What you’re looking at right now is a one-afternoon redesign. I’ve been running Twenty Eleven on this site for a while, and while I love it, you can’t really escape the fact that it’s pretty much everywhere. That’s what being the default theme gets you. And in the mean time, as I’ve been busy building other sites, I’ve been squirreling away a list of neat tricks that I’ve seen, or maybe even used in various places but never all in one place; not to mention a few ideas that I’ve been wanting to try out where I’m the only one who can get into trouble with it. It’s my tech blog and I’ll cry if I want to!
- Forge is incredibly cool, except for the parts of it I didn’t like. It’s a toolkit for bootstrapping theme development, and uses LESS or SASS (whichever you prefer. It switches automagically. It’s that kind of cool.), CoffeeScript, and all the new hotness. Better yet, it’s an amazeballs packaging tool: As you develop, you can watch (and optionally live reload) in multiple test environments, and package everything to a zip file when you’re done. As a test for both Forge and my own OCD, I packaged, uploaded, and activated on a live site while resisting the urge to zip, unzip, go back into the generated stylesheet to tweak by hand, run theme check three times over, etc. etc. etc. You’re looking at it. It worked.
- Speaking of bootstrapping, of course, Bootstrap. I know I’m late to the game on this one, but it has some amazing stuff in it, and it took pretty minimal changes to make it look not totally like a Bootstrap site (but check out the nice glowy blue borders around any active form field. Huge Bootstrap giveaway!) Because learning twelve whole new systems in a day was a little too much even for me, I’ve been playing with this SASS port of Bootstrap. The original framework is written in LESS, which many people like, but for today, I wanted to use the way of writing mix-ins and variables and such that I already know. For what I was doing, it didn’t make much difference, or rather, I didn’t run into anything that I wasn’t able to do just the way it seemed like it should work.
- Underscores (_s), which I’ve been using for all my new themes lately. My one big gripe with Forge was that it fires up a blank starter theme with templates I didn’t like; it turns out that you can dump whatever files you want into your working directory and get all the live-previewing and packaging goodness, so I just swapped in the ones I like instead. Easy-peasy. But if I keep combining these three (and I will), I’ll have to come up with some less kludgey ways of launching things just the way I like them.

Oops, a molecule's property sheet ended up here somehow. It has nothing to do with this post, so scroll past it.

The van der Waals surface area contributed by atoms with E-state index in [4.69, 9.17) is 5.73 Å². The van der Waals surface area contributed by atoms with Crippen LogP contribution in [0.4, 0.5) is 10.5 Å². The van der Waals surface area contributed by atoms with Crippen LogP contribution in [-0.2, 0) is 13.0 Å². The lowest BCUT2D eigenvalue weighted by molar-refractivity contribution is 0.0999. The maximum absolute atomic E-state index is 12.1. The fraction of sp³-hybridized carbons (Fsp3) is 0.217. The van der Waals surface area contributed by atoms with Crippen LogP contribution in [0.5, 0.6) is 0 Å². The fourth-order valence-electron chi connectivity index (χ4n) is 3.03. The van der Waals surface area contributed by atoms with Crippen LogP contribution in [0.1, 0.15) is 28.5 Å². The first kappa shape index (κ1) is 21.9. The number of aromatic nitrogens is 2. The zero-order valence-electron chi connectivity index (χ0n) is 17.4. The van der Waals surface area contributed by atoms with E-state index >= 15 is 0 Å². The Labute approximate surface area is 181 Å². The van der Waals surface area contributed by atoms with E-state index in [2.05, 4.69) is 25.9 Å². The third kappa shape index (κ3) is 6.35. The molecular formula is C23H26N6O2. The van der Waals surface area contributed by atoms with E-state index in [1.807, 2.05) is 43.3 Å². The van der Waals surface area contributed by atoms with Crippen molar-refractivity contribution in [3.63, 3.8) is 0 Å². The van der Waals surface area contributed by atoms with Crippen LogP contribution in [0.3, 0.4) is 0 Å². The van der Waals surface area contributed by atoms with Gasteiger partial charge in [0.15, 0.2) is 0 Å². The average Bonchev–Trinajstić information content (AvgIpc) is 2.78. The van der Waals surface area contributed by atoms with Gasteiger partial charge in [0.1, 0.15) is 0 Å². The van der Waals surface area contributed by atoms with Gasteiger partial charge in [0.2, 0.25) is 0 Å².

- Others: Google Webfonts. Subtle Patterns. C8H10N4O2
- Zeldman wrote a Design Manifesto the other day. Aside from the fact that, yes, he knows, his type is really really REALLY big, it’s got some great thoughts about designing for content and readers (not to mention about the importance playing around with your own site just for the hell of it).
- Mark’s post on How I Built Have Baby, Need Stuff is really excellent: he goes far beyond playing with front-end goodies to some neat tricks beneath the surface, including some that I’d never even heard of. Plus, unlike me, he actually documents it all.
- Mobile views are passable but hardly awesome: on the iPhone, it’s squishing even narrower than it needs to be – but out of the box and with literally no attention to mobile browsers, it’s readable and looks like itself. I blame the tools. The Kindle Fire has a different set of issues: the whole sidebar is bumped to the bottom, which says “box model weirdness” to me. And I miss my goofy fonts. Still, again, better than a lot of sites out there, with no extra effort. The fact that it bothers me so much is a good sign of how much we really are moving to a default assumption that mobile will be used, a lot, on all sites.
- I didn’t bother with an editor.css in this theme, and typing this post without matching styles is seriously bugging me. It’s another one of those WordPress things that seems like a small thing until you miss it.
- I’ve been realizing lately how much I’ve come to dislike 960px fixed width designs even as I’ve continued to use them because they’re easy enough to drop into certain uses. Opening up to fluid, 1140, and percentage-based while still keeping an eye on readable measures, proportions, and plenty of leading and padding for breathing room? Plain old fun.
- Most importantly, I’ve had it on my list to redesign my main site for, oh, months now. Sometimes, tossing something off as fast as possible is the best thing going.